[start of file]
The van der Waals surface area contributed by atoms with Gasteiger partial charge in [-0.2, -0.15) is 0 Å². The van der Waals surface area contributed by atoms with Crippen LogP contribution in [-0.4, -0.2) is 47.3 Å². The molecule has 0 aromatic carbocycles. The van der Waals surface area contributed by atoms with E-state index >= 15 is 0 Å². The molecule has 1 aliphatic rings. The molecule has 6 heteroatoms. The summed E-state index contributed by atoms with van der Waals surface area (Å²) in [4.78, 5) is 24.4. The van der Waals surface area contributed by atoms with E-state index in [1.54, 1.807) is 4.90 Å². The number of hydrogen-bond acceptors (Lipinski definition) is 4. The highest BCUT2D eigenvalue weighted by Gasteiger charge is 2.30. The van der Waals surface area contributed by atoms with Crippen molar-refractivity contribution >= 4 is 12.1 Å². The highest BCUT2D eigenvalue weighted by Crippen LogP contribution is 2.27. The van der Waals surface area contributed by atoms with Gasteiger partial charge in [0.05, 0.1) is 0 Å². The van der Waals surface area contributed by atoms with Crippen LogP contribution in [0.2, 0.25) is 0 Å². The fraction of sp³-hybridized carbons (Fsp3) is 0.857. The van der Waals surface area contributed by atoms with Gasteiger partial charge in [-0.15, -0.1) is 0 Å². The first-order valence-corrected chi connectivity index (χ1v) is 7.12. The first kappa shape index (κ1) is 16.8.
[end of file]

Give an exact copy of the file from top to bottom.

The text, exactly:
The van der Waals surface area contributed by atoms with Gasteiger partial charge in [-0.2, -0.15) is 0 Å². The van der Waals surface area contributed by atoms with Crippen LogP contribution in [-0.4, -0.2) is 47.3 Å². The molecule has 0 aromatic carbocycles. The van der Waals surface area contributed by atoms with E-state index >= 15 is 0 Å². The molecule has 1 aliphatic rings. The molecule has 6 heteroatoms. The summed E-state index contributed by atoms with van der Waals surface area (Å²) in [4.78, 5) is 24.4. The van der Waals surface area contributed by atoms with E-state index in [1.54, 1.807) is 4.90 Å². The number of hydrogen-bond acceptors (Lipinski definition) is 4. The highest BCUT2D eigenvalue weighted by Gasteiger charge is 2.30. The van der Waals surface area contributed by atoms with Crippen molar-refractivity contribution >= 4 is 12.1 Å². The highest BCUT2D eigenvalue weighted by Crippen LogP contribution is 2.27. The van der Waals surface area contributed by atoms with Gasteiger partial charge in [0.05, 0.1) is 0 Å². The van der Waals surface area contributed by atoms with Crippen LogP contribution in [0.2, 0.25) is 0 Å². The fraction of sp³-hybridized carbons (Fsp3) is 0.857. The van der Waals surface area contributed by atoms with Gasteiger partial charge in [-0.15, -0.1) is 0 Å². The first-order valence-corrected chi connectivity index (χ1v) is 7.12. The first kappa shape index (κ1) is 16.8.